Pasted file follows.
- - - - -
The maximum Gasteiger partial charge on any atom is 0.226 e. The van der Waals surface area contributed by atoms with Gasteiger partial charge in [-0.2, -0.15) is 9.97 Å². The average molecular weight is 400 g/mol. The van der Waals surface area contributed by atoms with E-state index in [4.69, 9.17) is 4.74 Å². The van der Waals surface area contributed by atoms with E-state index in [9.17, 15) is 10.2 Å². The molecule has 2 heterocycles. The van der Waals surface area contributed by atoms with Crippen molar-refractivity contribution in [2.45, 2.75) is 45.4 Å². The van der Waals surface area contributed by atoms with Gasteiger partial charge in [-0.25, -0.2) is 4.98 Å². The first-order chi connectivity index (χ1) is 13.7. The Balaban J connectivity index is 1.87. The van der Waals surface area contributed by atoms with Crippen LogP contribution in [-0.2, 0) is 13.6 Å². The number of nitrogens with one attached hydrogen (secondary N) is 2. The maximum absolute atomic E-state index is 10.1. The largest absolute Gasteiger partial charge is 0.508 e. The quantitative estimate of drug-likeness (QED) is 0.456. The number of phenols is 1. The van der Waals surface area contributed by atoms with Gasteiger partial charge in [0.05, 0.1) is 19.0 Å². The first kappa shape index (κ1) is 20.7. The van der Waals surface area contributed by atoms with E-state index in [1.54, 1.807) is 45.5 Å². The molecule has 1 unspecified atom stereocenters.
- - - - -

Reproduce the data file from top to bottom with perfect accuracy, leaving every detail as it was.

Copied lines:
The maximum Gasteiger partial charge on any atom is 0.226 e. The van der Waals surface area contributed by atoms with Gasteiger partial charge in [-0.2, -0.15) is 9.97 Å². The average molecular weight is 400 g/mol. The van der Waals surface area contributed by atoms with E-state index in [4.69, 9.17) is 4.74 Å². The van der Waals surface area contributed by atoms with E-state index in [9.17, 15) is 10.2 Å². The molecule has 2 heterocycles. The van der Waals surface area contributed by atoms with Crippen molar-refractivity contribution in [2.45, 2.75) is 45.4 Å². The van der Waals surface area contributed by atoms with Gasteiger partial charge in [-0.25, -0.2) is 4.98 Å². The first-order chi connectivity index (χ1) is 13.7. The Balaban J connectivity index is 1.87. The van der Waals surface area contributed by atoms with Crippen LogP contribution in [-0.2, 0) is 13.6 Å². The number of nitrogens with one attached hydrogen (secondary N) is 2. The maximum absolute atomic E-state index is 10.1. The largest absolute Gasteiger partial charge is 0.508 e. The quantitative estimate of drug-likeness (QED) is 0.456. The number of phenols is 1. The van der Waals surface area contributed by atoms with Gasteiger partial charge in [0.05, 0.1) is 19.0 Å². The first kappa shape index (κ1) is 20.7. The van der Waals surface area contributed by atoms with E-state index in [1.54, 1.807) is 45.5 Å². The molecule has 1 unspecified atom stereocenters.